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Re: Front diff bushings/ clevis bolts/ half axles

Quote:
Originally Posted by DannyVtCa View Post
I tackled the front differential bushings this past week. I decided to drop the entire differential so I could more easily bang on the bushings. You can get the bushings out with hand tools.

What I did was use the ball joint tool to push the rubber center out. Then cut the bushing with a saw. I then curled the edges back on both sides with a hammer and punch. At this point you just start pounding from the back side rotating sides where you hit. The damn thing will start moving slkowly and then pop out. i was able to position the differential on my floor jack and steadied it with one hand and lifted it up and wedged it so it stayed. Then connected the front bushings, then passenger side, and finally drivers side. The drivers side would be a lot more difficult if I had not removed my mid pipes. I rented the ball joint tool from autozone and it worked pretty darn well pushing the new bushings in.

The worst part of the operation was I punched a hole in one of my half axle boots. With 100k miles I decided to just replace with cardone new units. This was where everything went wrong.

To remove the half axles you need to remove the lower clevis bolts and remove the clevis. This was the worst thing I have ever had to do. You need to have an impact, torch, pb blaster, and at least 2-3 hours per side. Heat and spray, pound with a hammer, heat and spray. At this point take the impact and start rocking the bolt back and forth. You will see the rubber bushing flexing as you impact the bolt. Stop again, heat and spray, hammer... Then impact again. You will have to do these steps over and over again, probably 6-7 times. Be careful not to heat melt the rubber bushing in the lower control arm... They say if you ruin it you will have to order an entire new unit for like 700 bucks. Finally the bolt will break its rusty hold and start spinning freely inside the bushing.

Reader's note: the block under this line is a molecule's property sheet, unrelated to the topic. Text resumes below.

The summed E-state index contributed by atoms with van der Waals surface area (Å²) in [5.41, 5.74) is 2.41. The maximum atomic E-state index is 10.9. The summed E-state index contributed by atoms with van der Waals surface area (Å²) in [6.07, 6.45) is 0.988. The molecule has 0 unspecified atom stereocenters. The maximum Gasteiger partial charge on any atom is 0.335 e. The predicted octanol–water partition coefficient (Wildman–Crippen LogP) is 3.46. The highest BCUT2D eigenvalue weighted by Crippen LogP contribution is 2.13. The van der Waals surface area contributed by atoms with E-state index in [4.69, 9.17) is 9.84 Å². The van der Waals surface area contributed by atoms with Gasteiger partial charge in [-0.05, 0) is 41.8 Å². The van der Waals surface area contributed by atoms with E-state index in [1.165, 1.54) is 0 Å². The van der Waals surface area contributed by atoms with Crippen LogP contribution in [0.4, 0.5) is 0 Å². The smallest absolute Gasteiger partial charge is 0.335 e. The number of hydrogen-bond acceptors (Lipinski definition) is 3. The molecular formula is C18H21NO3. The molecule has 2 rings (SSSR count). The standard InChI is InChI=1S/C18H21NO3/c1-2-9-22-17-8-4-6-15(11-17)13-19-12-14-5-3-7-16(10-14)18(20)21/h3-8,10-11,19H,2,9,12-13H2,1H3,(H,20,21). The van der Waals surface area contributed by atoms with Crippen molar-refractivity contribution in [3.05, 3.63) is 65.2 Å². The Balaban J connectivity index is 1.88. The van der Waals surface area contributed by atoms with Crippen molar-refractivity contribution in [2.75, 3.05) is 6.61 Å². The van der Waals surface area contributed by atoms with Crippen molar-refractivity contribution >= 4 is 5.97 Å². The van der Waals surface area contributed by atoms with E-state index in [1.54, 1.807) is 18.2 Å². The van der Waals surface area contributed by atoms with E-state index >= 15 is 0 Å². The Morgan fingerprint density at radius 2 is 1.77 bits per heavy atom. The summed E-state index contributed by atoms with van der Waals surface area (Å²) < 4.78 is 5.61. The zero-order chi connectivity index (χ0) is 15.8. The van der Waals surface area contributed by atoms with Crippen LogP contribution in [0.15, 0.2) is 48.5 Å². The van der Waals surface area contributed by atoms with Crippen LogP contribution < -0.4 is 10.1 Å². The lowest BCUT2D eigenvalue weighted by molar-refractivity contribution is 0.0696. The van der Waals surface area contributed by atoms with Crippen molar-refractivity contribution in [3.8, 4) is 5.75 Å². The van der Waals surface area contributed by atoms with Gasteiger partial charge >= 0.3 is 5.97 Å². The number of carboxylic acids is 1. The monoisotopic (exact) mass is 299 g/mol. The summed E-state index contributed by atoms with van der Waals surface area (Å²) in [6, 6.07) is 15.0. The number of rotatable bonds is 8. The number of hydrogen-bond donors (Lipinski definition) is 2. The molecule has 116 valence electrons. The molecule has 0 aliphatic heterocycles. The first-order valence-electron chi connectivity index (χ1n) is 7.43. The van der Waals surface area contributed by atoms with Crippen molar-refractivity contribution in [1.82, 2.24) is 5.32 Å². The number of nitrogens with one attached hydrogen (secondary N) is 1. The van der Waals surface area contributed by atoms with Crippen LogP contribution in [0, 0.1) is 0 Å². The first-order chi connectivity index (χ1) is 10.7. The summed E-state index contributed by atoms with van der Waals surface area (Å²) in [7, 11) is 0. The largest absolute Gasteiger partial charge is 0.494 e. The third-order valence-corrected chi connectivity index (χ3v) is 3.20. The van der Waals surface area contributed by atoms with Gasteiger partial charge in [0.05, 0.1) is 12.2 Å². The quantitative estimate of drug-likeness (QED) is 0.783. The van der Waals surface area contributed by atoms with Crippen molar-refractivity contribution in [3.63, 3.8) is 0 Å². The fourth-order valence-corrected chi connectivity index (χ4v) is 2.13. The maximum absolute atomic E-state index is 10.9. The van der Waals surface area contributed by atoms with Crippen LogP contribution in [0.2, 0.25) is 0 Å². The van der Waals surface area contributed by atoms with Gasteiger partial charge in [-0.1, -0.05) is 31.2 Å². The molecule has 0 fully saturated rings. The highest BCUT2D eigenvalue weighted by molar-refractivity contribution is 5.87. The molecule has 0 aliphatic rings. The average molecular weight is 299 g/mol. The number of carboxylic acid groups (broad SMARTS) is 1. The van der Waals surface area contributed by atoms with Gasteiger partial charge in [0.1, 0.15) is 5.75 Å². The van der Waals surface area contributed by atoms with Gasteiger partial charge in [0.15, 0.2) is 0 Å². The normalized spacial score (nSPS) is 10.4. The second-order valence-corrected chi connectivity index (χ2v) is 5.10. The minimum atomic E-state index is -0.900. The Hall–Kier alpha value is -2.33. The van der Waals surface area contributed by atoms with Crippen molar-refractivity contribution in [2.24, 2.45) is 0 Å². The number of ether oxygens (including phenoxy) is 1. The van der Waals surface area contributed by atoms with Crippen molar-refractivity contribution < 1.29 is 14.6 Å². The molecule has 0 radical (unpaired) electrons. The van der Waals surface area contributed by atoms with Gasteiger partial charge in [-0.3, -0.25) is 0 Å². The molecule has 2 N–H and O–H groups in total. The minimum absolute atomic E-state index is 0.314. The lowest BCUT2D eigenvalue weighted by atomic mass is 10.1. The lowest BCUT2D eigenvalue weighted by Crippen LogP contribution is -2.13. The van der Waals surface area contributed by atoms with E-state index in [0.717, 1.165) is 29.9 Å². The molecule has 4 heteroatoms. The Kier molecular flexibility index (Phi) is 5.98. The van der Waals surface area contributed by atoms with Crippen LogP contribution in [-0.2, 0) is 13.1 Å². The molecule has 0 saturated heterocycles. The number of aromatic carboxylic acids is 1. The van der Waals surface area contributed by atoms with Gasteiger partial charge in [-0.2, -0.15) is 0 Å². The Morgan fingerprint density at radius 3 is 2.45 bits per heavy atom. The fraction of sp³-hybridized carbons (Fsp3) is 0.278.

The job is not over by any means. You have to pound the crap out of the bolt. Give it four or five good whacks. Then take your ratchet and spin the bolt. This will be difficult because you are pulverizing the rust inside the bushing. When the bolt spins easier give it four or five good whacks again. Spin bolt again. I did these steps 30-40 times moving he bolt a few mm at a time. Once you get the bolt about half way through the bushing you can just put a punch inside and beat the crap out of it.

It you live in a cold climate with salty roads.. Your suspension bolts will be a lot like mine. If I were paying a stealership to do this work I'm sure the bill would be over 1500 dollars. Just invest in an impact from harbor freight for $50, a set of impact sockets for $25. You will have to order new lower clevis bolts because the old ones will be ruined.

Also, I was able to pound one of the hubs off the half axle, but the other one was completely frozen onto it. In the process of pounding on it I actually pulled the half axle through the control arm. So I had to order new omix Ada hubs just to finish things off right.

Advice... Don't rupture your cv boots doing the bushings on the front differential. If you need new half axles do it yourself and save big money... Because he dealership really won't be able to do the job much faster... It is a slow labor intensive process. There are great write ups on jeepforum for taking apart all this stuff... I just wanted to stress the difficult nature of those rusty lower clevis bolts.